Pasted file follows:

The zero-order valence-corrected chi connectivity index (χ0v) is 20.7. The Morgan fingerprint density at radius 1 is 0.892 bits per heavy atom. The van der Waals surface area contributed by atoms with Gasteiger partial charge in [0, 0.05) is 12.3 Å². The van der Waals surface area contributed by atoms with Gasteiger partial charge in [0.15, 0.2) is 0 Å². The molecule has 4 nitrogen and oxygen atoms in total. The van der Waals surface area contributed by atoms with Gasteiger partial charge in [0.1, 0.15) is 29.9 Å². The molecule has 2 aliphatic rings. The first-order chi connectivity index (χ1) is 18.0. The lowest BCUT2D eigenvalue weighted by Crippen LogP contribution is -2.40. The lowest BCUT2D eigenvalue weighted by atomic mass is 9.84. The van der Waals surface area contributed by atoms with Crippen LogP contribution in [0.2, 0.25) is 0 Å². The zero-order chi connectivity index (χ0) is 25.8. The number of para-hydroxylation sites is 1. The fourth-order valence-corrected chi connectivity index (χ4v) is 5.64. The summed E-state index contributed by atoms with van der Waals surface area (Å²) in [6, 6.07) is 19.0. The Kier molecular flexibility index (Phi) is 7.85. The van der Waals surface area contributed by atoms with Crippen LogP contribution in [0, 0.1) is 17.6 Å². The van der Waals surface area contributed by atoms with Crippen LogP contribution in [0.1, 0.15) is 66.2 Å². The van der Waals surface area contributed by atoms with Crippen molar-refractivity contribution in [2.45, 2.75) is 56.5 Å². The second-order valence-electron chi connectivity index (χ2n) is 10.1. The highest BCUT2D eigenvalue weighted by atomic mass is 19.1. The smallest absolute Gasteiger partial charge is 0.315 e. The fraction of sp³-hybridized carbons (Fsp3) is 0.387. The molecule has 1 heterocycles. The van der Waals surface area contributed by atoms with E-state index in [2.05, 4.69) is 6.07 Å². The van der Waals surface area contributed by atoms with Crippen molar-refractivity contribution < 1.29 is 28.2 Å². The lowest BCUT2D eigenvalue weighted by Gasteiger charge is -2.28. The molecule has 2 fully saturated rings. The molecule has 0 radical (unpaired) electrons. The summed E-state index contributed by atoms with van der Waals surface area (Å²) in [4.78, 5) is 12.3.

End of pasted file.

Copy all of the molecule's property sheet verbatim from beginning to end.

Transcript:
The zero-order valence-corrected chi connectivity index (χ0v) is 20.7. The Morgan fingerprint density at radius 1 is 0.892 bits per heavy atom. The van der Waals surface area contributed by atoms with Gasteiger partial charge in [0, 0.05) is 12.3 Å². The van der Waals surface area contributed by atoms with Gasteiger partial charge in [0.15, 0.2) is 0 Å². The molecule has 4 nitrogen and oxygen atoms in total. The van der Waals surface area contributed by atoms with Gasteiger partial charge in [0.1, 0.15) is 29.9 Å². The molecule has 2 aliphatic rings. The first-order chi connectivity index (χ1) is 18.0. The lowest BCUT2D eigenvalue weighted by Crippen LogP contribution is -2.40. The lowest BCUT2D eigenvalue weighted by atomic mass is 9.84. The van der Waals surface area contributed by atoms with Crippen LogP contribution in [0.2, 0.25) is 0 Å². The zero-order chi connectivity index (χ0) is 25.8. The number of para-hydroxylation sites is 1. The fourth-order valence-corrected chi connectivity index (χ4v) is 5.64. The summed E-state index contributed by atoms with van der Waals surface area (Å²) in [6, 6.07) is 19.0. The Kier molecular flexibility index (Phi) is 7.85. The van der Waals surface area contributed by atoms with Crippen LogP contribution in [0, 0.1) is 17.6 Å². The van der Waals surface area contributed by atoms with Crippen LogP contribution in [0.1, 0.15) is 66.2 Å². The van der Waals surface area contributed by atoms with Crippen molar-refractivity contribution in [2.45, 2.75) is 56.5 Å². The second-order valence-electron chi connectivity index (χ2n) is 10.1. The highest BCUT2D eigenvalue weighted by atomic mass is 19.1. The smallest absolute Gasteiger partial charge is 0.315 e. The fraction of sp³-hybridized carbons (Fsp3) is 0.387. The molecule has 1 heterocycles. The van der Waals surface area contributed by atoms with E-state index in [2.05, 4.69) is 6.07 Å². The van der Waals surface area contributed by atoms with Crippen molar-refractivity contribution < 1.29 is 28.2 Å². The lowest BCUT2D eigenvalue weighted by Gasteiger charge is -2.28. The molecule has 2 fully saturated rings. The molecule has 0 radical (unpaired) electrons. The summed E-state index contributed by atoms with van der Waals surface area (Å²) in [4.78, 5) is 12.3.